Fire. A Review
By Charles deLint
Books to Look For
May 1st, 2017
Fire, by Elizabeth Hand, PM Press, 2017, $13, pb
This is only the third book published by PM Press that I’ve read, the previous ones also being a mix of fiction and non-fiction. One was by Cory Doctorow, the other by Ursula K. Le Guin, both riveting. As is Fire.
In the case of each of these titles, I’ve only happened upon them, somehow remaining oblivi- ous to the rest of the publisher’s large backlist and ongoing publish- ing plans. Given the other titles listed in the publisher’s catalog at the end of this Elizabeth Hand col- lection, and the quality of the three titles I’ve read, that’s something I need to remedy.
Because they’re excellent books, of course, but also because of the publisher’s mission statement, which appeals to the old hippie/anarchist in me:
“We seek to create radical and stimulating fiction and nonfiction books, pamphlets, T-shirts, visual and audio materials to entertain, educate, and inspire you. We aim to distribute these through every avail- able channel with every available technology, whether that means you are seeing anarchist classics at our bookfair stalls; reading our lat- est vegan cookbook at the café; downloading geeky fiction e-books; or digging new music and timely videos from our website.”
Now, while I appreciate a pub- lisher having an ideological slant, just as I appreciate a writer with something to say, that alone isn’t a reason to support them. The best intentions can sometimes result in a heavy-handed discourse. Excel- lent art can be undermined by a shoddy or unprofessional presenta- tion and/or design. There needs to be substance.
Happily, all three of the titles I’ve read thus far from PM Press provide exactly that. Substance and edge. And they look great. Smartly designed and easy to read in both paper and electronic editions. And a quick glance at the back catalog I mentioned earlier shows that they work with some of the best and most provocative writers in our field. Writers such as Rudy Rucker, Terry Bisson, John Shirley, Joe R. Lansdale, Karen Joy Fowler, Nor- man Spinrad, and Nalo Hopkinson, to name a few. And that’s not even taking into account the non-genre writers, as well as the broad choice of writers from other fields, so they’re certainly doing something right.
It reminds me a little of the latter part of the last century, when publishers had a strong sense of identity and readers would collect work from particular houses — DAW, Ace, Bantam Spectra, Del Rey — because they knew these imprints would deliver the kinds of stories they liked best. That’s the sense I get with PM Press except, instead of a certain style of book — such as how Del Rey was known for great epic fan- tasy, DAW delivered top notch he- roic fantasy and space opera series, etc. — PM Press appears to be creat- ing a community with the singular aim of making the world a better place.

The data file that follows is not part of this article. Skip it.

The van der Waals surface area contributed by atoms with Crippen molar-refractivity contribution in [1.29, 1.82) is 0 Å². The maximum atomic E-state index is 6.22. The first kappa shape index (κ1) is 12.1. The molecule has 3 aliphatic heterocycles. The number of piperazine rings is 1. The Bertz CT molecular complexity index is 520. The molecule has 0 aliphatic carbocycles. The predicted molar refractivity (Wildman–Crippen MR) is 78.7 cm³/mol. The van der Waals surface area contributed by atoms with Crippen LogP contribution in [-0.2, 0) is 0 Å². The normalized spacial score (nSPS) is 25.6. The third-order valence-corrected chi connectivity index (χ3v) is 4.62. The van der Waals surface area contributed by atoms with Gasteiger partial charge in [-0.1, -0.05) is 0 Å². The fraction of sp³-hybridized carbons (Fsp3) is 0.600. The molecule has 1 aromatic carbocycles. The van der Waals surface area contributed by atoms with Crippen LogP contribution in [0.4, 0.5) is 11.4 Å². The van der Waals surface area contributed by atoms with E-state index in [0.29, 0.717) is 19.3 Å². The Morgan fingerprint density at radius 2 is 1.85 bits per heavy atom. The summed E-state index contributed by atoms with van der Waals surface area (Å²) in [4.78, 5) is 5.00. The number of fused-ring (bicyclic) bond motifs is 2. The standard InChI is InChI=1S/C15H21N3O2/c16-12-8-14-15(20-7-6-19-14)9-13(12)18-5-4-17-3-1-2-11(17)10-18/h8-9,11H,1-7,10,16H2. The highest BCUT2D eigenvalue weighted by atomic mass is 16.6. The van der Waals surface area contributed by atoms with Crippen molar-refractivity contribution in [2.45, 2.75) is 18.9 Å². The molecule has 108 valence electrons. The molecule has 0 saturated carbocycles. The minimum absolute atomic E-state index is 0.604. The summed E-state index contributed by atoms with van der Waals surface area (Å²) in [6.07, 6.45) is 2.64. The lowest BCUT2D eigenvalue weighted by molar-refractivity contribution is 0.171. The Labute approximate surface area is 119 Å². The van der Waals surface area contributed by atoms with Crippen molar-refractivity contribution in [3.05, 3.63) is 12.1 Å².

One of the best ways to do that is to understand where the world stands, where it comes from, and where it might be going, and Elizabeth Hand hits every one of those points with Fire.
The fiction (or at least two of the stories) looks ahead to natural disasters, focusing on the small and personal, which makes the greater problems beyond the confines of the characters’ lives all that more chilling. The third story, “Kronia,” takes us into the confused mind of a time traveler — or perhaps, if we don’t take what we’re told at face value, the narrator is on the spectrum.
For the nonfiction, Hand pro- files Alice Sheldon (James Tiptree, Jr.) and Thomas Disch. A good writer, when writing about the arts, makes you want to experience the work of their subjects, and Hand is very good at what she does, because the whole time I was reading, I wanted to go down to my library and reread books by her subjects while taking in her observations on them.
The lives of both these authors were filled with an unfair amount of tragedy, which makes their artis- tic accomplishments even more astonishing and poignant.
Rounding out the book is an interview with Hand by Terry Bisson, a bibliography, and a very heart-felt and revealing autobiographical essay in which Hand shows us the events in her life that led her to become the author she is today.
I loved everything about this book, just as I did with the Doctorow and Le Guin titles, and can’t wait to explore some more of the PM Press catalog in the months to come. You can have a look for yourself at their website where you’ll find not only some great sf but lots of fascinating titles covering everything from music, politics, and Latin America to gender studies and books on the African American and Native American experience.